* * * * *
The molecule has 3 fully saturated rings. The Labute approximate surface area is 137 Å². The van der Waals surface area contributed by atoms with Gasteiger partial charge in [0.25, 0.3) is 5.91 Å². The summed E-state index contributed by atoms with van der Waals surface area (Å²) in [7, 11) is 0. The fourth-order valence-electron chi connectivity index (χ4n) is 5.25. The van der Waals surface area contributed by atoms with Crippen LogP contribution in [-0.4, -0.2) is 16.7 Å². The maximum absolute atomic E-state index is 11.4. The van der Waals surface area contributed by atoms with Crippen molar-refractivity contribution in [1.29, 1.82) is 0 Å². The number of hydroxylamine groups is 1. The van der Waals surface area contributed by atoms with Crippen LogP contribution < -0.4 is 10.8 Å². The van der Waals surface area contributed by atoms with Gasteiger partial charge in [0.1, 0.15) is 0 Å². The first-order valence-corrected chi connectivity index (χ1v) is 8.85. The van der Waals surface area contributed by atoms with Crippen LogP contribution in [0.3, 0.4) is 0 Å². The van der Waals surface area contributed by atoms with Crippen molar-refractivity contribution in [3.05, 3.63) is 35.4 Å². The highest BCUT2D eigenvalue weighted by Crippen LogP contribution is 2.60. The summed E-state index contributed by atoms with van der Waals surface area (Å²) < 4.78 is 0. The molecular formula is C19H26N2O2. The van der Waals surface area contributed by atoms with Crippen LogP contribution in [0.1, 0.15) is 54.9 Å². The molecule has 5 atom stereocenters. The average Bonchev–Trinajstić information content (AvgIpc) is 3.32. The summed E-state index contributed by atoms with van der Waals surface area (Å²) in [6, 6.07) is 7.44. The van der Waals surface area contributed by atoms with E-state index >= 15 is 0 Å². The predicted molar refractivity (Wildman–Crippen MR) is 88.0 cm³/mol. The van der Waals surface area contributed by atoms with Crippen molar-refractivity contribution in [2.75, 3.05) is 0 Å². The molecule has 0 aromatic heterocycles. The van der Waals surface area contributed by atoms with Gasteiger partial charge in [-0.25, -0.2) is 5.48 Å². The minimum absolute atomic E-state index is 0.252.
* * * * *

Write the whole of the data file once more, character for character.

The molecule has 3 fully saturated rings. The Labute approximate surface area is 137 Å². The van der Waals surface area contributed by atoms with Gasteiger partial charge in [0.25, 0.3) is 5.91 Å². The summed E-state index contributed by atoms with van der Waals surface area (Å²) in [7, 11) is 0. The fourth-order valence-electron chi connectivity index (χ4n) is 5.25. The van der Waals surface area contributed by atoms with Crippen LogP contribution in [-0.4, -0.2) is 16.7 Å². The maximum absolute atomic E-state index is 11.4. The van der Waals surface area contributed by atoms with Crippen molar-refractivity contribution in [1.29, 1.82) is 0 Å². The number of hydroxylamine groups is 1. The van der Waals surface area contributed by atoms with Crippen LogP contribution < -0.4 is 10.8 Å². The van der Waals surface area contributed by atoms with Gasteiger partial charge in [0.1, 0.15) is 0 Å². The first-order valence-corrected chi connectivity index (χ1v) is 8.85. The van der Waals surface area contributed by atoms with Crippen LogP contribution in [0.3, 0.4) is 0 Å². The van der Waals surface area contributed by atoms with Crippen molar-refractivity contribution in [3.05, 3.63) is 35.4 Å². The highest BCUT2D eigenvalue weighted by Crippen LogP contribution is 2.60. The summed E-state index contributed by atoms with van der Waals surface area (Å²) < 4.78 is 0. The molecular formula is C19H26N2O2. The van der Waals surface area contributed by atoms with Crippen LogP contribution in [0.1, 0.15) is 54.9 Å². The molecule has 5 atom stereocenters. The average Bonchev–Trinajstić information content (AvgIpc) is 3.32. The summed E-state index contributed by atoms with van der Waals surface area (Å²) in [6, 6.07) is 7.44. The van der Waals surface area contributed by atoms with E-state index >= 15 is 0 Å². The predicted molar refractivity (Wildman–Crippen MR) is 88.0 cm³/mol. The van der Waals surface area contributed by atoms with Crippen molar-refractivity contribution in [2.75, 3.05) is 0 Å². The molecule has 0 aromatic heterocycles. The van der Waals surface area contributed by atoms with Gasteiger partial charge in [-0.25, -0.2) is 5.48 Å². The minimum absolute atomic E-state index is 0.252.